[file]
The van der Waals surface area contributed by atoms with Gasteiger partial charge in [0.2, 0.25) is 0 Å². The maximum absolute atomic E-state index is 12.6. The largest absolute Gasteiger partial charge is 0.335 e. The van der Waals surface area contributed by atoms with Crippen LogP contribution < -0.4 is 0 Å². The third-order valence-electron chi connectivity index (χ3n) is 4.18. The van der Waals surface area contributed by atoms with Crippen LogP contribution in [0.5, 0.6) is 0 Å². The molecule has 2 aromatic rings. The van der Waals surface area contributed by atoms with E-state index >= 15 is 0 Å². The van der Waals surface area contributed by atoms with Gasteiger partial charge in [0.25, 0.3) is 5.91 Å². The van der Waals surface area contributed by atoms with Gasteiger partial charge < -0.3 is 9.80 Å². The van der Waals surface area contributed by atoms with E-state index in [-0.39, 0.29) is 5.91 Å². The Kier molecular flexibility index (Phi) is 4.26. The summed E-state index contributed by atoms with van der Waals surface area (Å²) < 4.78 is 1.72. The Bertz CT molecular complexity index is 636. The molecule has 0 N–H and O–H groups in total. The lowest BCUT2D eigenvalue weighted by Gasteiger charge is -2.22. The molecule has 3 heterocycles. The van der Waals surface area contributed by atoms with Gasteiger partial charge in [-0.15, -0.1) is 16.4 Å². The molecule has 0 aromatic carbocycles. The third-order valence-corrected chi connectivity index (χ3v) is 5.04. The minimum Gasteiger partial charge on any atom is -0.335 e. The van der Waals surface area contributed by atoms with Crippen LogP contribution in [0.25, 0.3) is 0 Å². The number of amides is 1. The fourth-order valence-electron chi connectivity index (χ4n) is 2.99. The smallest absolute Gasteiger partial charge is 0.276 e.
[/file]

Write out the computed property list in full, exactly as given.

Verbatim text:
The van der Waals surface area contributed by atoms with Gasteiger partial charge in [0.2, 0.25) is 0 Å². The maximum absolute atomic E-state index is 12.6. The largest absolute Gasteiger partial charge is 0.335 e. The van der Waals surface area contributed by atoms with Crippen LogP contribution < -0.4 is 0 Å². The third-order valence-electron chi connectivity index (χ3n) is 4.18. The van der Waals surface area contributed by atoms with Crippen LogP contribution in [0.5, 0.6) is 0 Å². The molecule has 2 aromatic rings. The van der Waals surface area contributed by atoms with E-state index >= 15 is 0 Å². The van der Waals surface area contributed by atoms with Gasteiger partial charge in [0.25, 0.3) is 5.91 Å². The van der Waals surface area contributed by atoms with Gasteiger partial charge < -0.3 is 9.80 Å². The van der Waals surface area contributed by atoms with E-state index in [-0.39, 0.29) is 5.91 Å². The Kier molecular flexibility index (Phi) is 4.26. The summed E-state index contributed by atoms with van der Waals surface area (Å²) < 4.78 is 1.72. The Bertz CT molecular complexity index is 636. The molecule has 0 N–H and O–H groups in total. The lowest BCUT2D eigenvalue weighted by Gasteiger charge is -2.22. The molecule has 3 heterocycles. The van der Waals surface area contributed by atoms with Gasteiger partial charge in [-0.15, -0.1) is 16.4 Å². The molecule has 0 aromatic carbocycles. The third-order valence-corrected chi connectivity index (χ3v) is 5.04. The minimum Gasteiger partial charge on any atom is -0.335 e. The van der Waals surface area contributed by atoms with Crippen LogP contribution in [0.25, 0.3) is 0 Å². The number of amides is 1. The fourth-order valence-electron chi connectivity index (χ4n) is 2.99. The smallest absolute Gasteiger partial charge is 0.276 e.